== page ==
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The worst first half of the year in the last five years

Agricultural compensation in Spain increased by 22% in the first semester

In the first half of the year, Agroseguro paid producers compensation for 461.25 million euro, i.e. 22% higher than in the same period of the previous year, due to the turbulent weather that marked this period. Thus, this period of 2021 is the worst first half of the year in the last five years.

The damaged area of producers with insured farms totaled 930,611 hectares, 76% more than the affected area in 2020, according to Agroseguro data.

Overall, insured fruit growers register compensation of more than 135 million euro (20% more than in 2020) and vegetable producers exceed 56 million, a figure slightly higher than in the previous year. In the case of citrus, the damage reached 53 million, i.e. 109% more than in the same period last year.

The damages in Castilla-La Mancha stand out, as the payments to insured farmers during the first half of 2021 exceeded those accumulated throughout 2020, with more than 97 million euro.

Murcia, Aragon, Castilla y León, Catalonia, Andalusia, the Valencian Community, Extremadura, La Rioja, Navarra, and Galicia have also registered high levels of compensation, higher in most cases than in the same period of last year.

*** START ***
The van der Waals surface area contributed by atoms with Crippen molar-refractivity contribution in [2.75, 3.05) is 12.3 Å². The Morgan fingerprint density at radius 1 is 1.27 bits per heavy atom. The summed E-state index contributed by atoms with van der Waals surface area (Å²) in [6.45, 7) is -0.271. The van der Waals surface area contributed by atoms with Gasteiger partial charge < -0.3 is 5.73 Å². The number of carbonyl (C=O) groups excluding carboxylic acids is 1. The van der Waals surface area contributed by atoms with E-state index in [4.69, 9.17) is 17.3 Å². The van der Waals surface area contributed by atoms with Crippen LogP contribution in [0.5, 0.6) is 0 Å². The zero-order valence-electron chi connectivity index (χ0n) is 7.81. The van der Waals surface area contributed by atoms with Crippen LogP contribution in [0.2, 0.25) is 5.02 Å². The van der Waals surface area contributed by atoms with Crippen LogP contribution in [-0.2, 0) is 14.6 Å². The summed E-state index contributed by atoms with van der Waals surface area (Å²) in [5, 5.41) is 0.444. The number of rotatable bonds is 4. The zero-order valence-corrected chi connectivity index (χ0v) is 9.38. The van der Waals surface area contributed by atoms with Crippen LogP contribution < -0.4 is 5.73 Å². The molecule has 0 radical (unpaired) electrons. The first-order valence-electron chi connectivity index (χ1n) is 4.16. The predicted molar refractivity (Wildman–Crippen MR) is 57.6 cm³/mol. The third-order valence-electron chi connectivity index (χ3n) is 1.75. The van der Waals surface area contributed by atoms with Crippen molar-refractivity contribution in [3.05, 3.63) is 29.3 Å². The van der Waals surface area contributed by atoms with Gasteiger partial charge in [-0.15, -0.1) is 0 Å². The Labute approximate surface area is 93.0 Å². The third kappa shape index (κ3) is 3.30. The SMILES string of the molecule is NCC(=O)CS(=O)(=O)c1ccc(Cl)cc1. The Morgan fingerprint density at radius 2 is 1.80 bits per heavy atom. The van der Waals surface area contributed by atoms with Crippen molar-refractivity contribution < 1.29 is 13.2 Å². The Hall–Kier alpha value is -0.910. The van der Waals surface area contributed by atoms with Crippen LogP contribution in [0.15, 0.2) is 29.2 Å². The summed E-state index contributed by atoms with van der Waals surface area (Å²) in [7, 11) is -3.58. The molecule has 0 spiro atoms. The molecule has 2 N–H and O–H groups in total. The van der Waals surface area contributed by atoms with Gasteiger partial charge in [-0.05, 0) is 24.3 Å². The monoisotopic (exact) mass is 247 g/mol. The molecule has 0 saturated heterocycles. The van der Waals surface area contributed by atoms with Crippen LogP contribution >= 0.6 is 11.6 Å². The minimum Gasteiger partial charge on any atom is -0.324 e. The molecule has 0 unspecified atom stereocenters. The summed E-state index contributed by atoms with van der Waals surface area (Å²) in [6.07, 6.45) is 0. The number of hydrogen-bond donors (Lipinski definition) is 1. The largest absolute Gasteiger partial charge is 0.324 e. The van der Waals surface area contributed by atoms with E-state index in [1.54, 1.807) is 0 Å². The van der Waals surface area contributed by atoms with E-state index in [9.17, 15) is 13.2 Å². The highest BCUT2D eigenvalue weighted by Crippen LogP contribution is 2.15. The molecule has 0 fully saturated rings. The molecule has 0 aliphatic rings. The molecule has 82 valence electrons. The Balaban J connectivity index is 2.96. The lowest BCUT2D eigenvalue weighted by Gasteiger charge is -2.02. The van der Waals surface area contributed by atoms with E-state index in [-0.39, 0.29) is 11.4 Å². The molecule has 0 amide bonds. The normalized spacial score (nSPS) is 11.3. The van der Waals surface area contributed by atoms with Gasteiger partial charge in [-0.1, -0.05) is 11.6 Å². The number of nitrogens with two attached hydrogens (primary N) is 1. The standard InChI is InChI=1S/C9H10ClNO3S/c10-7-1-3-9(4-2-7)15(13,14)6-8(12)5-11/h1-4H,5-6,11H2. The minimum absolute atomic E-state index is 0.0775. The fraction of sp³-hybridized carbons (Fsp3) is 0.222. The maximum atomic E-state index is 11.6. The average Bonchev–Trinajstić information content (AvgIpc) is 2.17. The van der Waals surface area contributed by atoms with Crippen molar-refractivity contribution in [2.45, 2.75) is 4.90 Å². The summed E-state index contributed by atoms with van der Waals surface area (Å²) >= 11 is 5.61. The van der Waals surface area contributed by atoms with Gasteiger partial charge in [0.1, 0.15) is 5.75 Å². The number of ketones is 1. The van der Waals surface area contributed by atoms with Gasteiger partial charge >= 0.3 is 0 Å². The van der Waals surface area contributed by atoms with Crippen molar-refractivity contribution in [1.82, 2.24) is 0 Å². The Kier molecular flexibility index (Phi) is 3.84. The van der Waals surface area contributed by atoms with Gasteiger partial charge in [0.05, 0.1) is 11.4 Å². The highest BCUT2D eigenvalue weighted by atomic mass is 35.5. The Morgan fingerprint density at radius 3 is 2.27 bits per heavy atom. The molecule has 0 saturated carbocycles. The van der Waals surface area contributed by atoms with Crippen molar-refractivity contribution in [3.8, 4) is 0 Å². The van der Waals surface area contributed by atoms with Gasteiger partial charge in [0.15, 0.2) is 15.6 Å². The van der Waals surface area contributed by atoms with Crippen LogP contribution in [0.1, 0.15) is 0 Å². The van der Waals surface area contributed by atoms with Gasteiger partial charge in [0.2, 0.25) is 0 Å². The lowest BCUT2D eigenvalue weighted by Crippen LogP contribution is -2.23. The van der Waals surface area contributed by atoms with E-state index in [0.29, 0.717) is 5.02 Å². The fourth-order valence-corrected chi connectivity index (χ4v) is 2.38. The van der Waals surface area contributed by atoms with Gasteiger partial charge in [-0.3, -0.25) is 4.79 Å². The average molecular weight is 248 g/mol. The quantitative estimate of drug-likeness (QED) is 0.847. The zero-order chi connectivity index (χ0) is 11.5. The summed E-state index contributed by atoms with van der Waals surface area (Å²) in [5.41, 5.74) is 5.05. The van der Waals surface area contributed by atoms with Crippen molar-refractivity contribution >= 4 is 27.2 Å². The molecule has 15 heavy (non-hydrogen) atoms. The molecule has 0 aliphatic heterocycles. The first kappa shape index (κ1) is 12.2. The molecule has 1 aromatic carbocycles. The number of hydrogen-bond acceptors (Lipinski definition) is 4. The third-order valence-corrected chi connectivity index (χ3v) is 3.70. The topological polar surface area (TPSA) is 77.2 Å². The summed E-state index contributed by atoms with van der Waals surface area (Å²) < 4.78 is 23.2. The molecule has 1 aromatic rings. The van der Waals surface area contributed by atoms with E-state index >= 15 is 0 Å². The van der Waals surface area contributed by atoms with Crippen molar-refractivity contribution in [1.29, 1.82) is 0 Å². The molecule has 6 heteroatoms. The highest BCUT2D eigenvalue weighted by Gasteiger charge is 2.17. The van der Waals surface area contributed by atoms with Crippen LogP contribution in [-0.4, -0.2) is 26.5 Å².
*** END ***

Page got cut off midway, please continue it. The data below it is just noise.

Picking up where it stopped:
Snow, wind, frost, rain, and hail
The first six months of 2021 have been marked by very adverse phenomena for the field, stated Agroseguro in its report. In January, storm Filomena caused abundant snowfalls, strong gusts of wind, and, later, a very marked drop in temperatures, which reached -20° C in inland areas and -6° C in parts of the Mediterranean coast. This situation produced an overlap of risks on the same crop (snow, wind, and frost), especially on the open-field winter production of citrus fruits and vegetables, as well as in productions that are grown undercover and the greenhouses that protect them.

Likewise, strong gusts of wind caused damage to banana production.

In March, the entry of a cold air mass on the 19th caused a sharp drop in night temperatures in much of Spain. It had a severe impact on stone fruit and advanced pip varieties that were in full flowering and fruit set in most production areas. In addition, it caused damage to almond trees and horticultural crops such as artichoke, asparagus, pea, and potato.

As of May, repeated storms accompanied by hail caused serious losses in herbaceous and fruit crops in various areas of Spain, in cherry productions in the Valencian Community and Extremadura, and in vegetables in the north and center of the peninsula.



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